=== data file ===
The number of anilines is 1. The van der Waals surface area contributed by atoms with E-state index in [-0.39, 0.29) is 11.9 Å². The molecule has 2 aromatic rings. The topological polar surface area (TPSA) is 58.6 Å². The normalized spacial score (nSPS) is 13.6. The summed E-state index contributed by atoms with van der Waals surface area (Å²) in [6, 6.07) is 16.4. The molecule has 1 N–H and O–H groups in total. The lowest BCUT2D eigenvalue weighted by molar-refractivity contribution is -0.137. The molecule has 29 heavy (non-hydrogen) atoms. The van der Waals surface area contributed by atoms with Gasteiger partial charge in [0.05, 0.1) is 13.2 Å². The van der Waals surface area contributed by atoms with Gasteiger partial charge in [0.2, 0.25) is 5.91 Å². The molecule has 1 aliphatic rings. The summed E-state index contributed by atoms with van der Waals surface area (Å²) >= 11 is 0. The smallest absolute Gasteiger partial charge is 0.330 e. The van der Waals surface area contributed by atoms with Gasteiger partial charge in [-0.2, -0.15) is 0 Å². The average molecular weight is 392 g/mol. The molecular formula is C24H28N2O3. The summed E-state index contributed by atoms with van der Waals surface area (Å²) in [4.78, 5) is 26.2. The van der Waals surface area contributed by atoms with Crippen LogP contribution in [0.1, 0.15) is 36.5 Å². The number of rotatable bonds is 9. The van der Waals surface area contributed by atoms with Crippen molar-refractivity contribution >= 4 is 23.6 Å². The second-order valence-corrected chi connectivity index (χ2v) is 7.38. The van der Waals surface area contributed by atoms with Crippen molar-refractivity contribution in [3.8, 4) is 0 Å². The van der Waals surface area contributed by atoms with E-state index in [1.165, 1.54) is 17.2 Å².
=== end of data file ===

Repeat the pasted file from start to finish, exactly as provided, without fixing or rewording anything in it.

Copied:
The number of anilines is 1. The van der Waals surface area contributed by atoms with E-state index in [-0.39, 0.29) is 11.9 Å². The molecule has 2 aromatic rings. The topological polar surface area (TPSA) is 58.6 Å². The normalized spacial score (nSPS) is 13.6. The summed E-state index contributed by atoms with van der Waals surface area (Å²) in [6, 6.07) is 16.4. The molecule has 1 N–H and O–H groups in total. The lowest BCUT2D eigenvalue weighted by molar-refractivity contribution is -0.137. The molecule has 29 heavy (non-hydrogen) atoms. The van der Waals surface area contributed by atoms with Gasteiger partial charge in [0.05, 0.1) is 13.2 Å². The van der Waals surface area contributed by atoms with Gasteiger partial charge in [0.2, 0.25) is 5.91 Å². The molecule has 1 aliphatic rings. The summed E-state index contributed by atoms with van der Waals surface area (Å²) >= 11 is 0. The smallest absolute Gasteiger partial charge is 0.330 e. The van der Waals surface area contributed by atoms with Gasteiger partial charge in [-0.2, -0.15) is 0 Å². The average molecular weight is 392 g/mol. The molecular formula is C24H28N2O3. The summed E-state index contributed by atoms with van der Waals surface area (Å²) in [4.78, 5) is 26.2. The van der Waals surface area contributed by atoms with Crippen LogP contribution in [0.1, 0.15) is 36.5 Å². The number of rotatable bonds is 9. The van der Waals surface area contributed by atoms with Crippen molar-refractivity contribution >= 4 is 23.6 Å². The second-order valence-corrected chi connectivity index (χ2v) is 7.38. The van der Waals surface area contributed by atoms with Crippen molar-refractivity contribution in [3.8, 4) is 0 Å². The van der Waals surface area contributed by atoms with E-state index in [1.165, 1.54) is 17.2 Å².